BY SCOTT DRURY, PE, FBPE Chair (2022)
I like to collect used books that have a story behind them. The books might not be worth much money, but the stories are priceless to me. My collection includes an assortment of different subjects, such as a Presbyterian hymnal from 1847, Naval Academy textbooks from my wife’s grandfather, and various engineering references.
About three years ago, one of my former coworkers gave me a collection of books that he had kept at his desk for more than 20 years. This collection included an eight-volume Cyclopedia of Mechanical Engineering from 1913 and a two-volume Appleton’s Cyclopedia of Applied Mechanics from 1883. Inside one of the volumes was a letter to an engineer from April 1919. How cool is that!
I think it is important to know where we came from as we look to the future. Not that we need to dwell on the past, but there are valuable lessons that we can learn from it.
I am always amazed as I carefully flip through the pages of these old engineering books. Someone figured out the foundations of my engineering knowledge, and they wrote it down and illustrated it in a book so that I could learn it. These people really understood how these concepts worked and did not rely on computer software. Can you imagine doing all calculations by hand, without the use of a calculator or a computer? Or, what if you were the one who developed the charts and tables in the codes and standards we use today?
Nowadays, we talk about having to do something by hand as “the long way.” But, for these people, it was just “the way.” We get to stand on their shoulders as we do our engineering work.
What if these engineers of old did not figure out new and resourceful ways to do their work but were held to the same fast-paced schedules and constant requests for changes that our clients ask from us today? What if engineers today were not as worried about keeping up with production and had the opportunity to delve into the fundamentals and to develop more efficient ways to do their work.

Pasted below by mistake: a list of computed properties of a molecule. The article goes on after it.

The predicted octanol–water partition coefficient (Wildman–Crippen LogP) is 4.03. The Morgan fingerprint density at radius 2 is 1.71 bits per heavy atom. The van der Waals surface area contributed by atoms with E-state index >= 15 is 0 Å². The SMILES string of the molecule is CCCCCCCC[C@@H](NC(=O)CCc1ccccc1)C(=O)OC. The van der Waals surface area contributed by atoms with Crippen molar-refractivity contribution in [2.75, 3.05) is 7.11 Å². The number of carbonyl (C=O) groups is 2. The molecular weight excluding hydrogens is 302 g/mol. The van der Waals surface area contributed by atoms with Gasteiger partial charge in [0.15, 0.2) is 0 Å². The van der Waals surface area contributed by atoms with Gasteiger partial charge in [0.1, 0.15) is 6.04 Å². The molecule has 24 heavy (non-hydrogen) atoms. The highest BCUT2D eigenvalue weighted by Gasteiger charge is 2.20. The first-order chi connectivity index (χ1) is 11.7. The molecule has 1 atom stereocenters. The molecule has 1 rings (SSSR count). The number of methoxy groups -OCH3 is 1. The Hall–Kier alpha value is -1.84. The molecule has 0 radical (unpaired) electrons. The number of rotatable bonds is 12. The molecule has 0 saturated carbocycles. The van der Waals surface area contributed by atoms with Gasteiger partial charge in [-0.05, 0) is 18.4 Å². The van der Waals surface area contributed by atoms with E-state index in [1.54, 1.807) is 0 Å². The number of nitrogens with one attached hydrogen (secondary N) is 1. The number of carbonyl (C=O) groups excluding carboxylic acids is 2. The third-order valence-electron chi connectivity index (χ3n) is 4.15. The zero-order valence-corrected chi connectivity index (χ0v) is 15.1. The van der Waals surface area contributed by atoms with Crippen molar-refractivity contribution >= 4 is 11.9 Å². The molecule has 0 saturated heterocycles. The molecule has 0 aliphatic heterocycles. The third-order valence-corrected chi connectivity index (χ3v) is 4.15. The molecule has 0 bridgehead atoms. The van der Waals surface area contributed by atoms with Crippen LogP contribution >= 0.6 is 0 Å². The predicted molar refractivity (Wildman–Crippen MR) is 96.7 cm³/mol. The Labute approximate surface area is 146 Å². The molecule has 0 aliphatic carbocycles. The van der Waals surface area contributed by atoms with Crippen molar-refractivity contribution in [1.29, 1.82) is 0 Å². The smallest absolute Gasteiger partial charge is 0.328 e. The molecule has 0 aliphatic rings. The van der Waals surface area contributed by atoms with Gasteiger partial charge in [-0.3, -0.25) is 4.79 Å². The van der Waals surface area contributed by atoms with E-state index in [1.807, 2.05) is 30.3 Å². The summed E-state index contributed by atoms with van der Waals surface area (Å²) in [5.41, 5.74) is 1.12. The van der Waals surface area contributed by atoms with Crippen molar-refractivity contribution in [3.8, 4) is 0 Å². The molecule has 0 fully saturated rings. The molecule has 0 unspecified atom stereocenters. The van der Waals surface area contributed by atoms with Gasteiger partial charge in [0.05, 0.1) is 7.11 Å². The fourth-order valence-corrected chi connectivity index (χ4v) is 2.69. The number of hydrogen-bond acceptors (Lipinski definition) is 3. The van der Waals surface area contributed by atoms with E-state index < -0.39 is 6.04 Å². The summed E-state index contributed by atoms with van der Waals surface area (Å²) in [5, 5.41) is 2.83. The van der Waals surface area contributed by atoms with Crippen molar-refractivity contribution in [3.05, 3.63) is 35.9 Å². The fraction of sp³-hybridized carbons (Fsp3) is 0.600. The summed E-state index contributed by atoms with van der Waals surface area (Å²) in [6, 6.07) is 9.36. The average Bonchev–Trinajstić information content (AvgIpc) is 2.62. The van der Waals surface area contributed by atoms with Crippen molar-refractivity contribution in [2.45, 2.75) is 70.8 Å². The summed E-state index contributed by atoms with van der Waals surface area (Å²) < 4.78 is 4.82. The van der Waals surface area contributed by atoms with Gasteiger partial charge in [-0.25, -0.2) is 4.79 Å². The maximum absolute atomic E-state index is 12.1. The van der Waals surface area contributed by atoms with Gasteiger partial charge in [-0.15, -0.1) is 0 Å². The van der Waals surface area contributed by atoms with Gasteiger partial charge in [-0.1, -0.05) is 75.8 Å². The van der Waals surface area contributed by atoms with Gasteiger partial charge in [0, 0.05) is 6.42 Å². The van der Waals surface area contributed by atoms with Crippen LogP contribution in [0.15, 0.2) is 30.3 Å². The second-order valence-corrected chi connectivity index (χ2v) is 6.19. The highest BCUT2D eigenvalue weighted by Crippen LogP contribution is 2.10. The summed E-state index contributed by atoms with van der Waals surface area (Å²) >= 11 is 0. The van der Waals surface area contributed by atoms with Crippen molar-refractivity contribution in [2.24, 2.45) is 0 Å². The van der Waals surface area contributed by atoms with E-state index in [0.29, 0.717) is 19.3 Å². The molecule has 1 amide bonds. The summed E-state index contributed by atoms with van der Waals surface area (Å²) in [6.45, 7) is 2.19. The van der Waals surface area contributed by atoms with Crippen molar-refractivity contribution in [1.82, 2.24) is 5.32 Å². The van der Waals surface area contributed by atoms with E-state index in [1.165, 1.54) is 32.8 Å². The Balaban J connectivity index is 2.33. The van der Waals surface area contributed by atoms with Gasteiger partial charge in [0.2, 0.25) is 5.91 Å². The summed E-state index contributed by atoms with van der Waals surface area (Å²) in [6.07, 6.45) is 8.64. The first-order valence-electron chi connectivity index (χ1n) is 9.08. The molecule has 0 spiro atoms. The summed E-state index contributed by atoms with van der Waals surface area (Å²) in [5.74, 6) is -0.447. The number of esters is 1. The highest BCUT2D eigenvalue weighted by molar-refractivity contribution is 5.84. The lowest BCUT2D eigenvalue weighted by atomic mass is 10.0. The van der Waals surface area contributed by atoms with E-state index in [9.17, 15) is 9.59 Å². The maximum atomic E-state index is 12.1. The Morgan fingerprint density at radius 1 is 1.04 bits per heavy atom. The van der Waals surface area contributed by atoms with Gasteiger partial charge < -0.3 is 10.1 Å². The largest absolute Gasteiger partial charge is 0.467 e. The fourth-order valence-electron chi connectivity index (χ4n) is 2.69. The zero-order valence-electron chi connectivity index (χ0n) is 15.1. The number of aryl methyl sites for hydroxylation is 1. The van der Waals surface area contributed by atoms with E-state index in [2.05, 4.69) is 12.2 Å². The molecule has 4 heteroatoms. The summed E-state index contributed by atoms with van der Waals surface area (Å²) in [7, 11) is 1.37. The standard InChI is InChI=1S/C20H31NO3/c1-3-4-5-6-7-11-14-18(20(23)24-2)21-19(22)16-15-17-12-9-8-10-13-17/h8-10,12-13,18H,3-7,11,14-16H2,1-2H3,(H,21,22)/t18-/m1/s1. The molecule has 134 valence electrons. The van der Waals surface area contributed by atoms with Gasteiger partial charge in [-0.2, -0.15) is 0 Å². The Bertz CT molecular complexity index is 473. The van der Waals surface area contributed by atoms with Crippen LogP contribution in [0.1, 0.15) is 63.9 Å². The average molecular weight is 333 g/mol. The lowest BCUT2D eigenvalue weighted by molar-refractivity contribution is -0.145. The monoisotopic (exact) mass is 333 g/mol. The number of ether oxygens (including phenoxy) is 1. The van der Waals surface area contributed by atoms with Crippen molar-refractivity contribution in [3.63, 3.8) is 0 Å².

Some older engineers are stuck in the ways they have always done things and have no interest in learning new ways, even if these might be easier and more efficient. Meanwhile, some younger engineers are so reliant upon technology that a true understanding of the fundamentals is missed. Both types of engineers can have successful careers. However, finding the right balance of understanding, experience, and technology is key to keeping up with the demands of today.
Rule 61G15‐30.008, Florida Administrative Code, says: “The engineer shall be responsible for the results generated by any computer software and hardware that he or she uses in providing engineering services.”
The point here is that the engineer is always responsible for the engineering results, whether they are done “the long way” or by use of technology. Those that are using technology need to thoroughly understand the methods behind the calculations and should be able to defend their engineering decisions based on those results, just as if they were done by hand.
This reminds me of a song called Guitar Shopping by one of my favorite songwriters, David Wilcox. In this song, a boy wants to learn to play the guitar. So, he buys an old guitar because he figures the guitar already has a life full of music and that experience will help him. The guitar is not easy to play, but that’s how he learns to play. As he gets older, he starts buying new guitars that are easier to play. He says he still likes “the look of road-wear, but the roles have been reversed.” While the old guitars are classics and have their own stories, after all this time, he now has his own stories and experiences in his life of music.
I think this has a similar application in the practice of engineering. When we begin our engineering careers, we should make sure we understand and apply the principles and look to those with more experience to help guide us, even if we need to do some things “the long way.” But, as we gain more experience and really understand the application of engineering in practice, then we can use some other tools that help improve our efficiency.
As I said earlier, it is important to know where we came from and where we are going. Engineers have a long history of solving problems through the practical application of engineering fundamentals, although there are different methods and technologies that are used to do this. We need to be able to embrace new technologies while holding firm to our understanding and application of engineering fundamentals.
Scott Drury, PE, of Tallahassee, is a principal owner at H2Engineering, which he joined in 2007. In addition to being a licensed Professional Engineer in both mechanical and fire protection engineering, Mr. Drury is also a commissioning authority, certified firestop inspector, and LEED-accredited professional. He served as FBPE vice chair in 2021, as chair for both its mechanical rules and fire protection rules committees, and was on its Probable Cause Panel.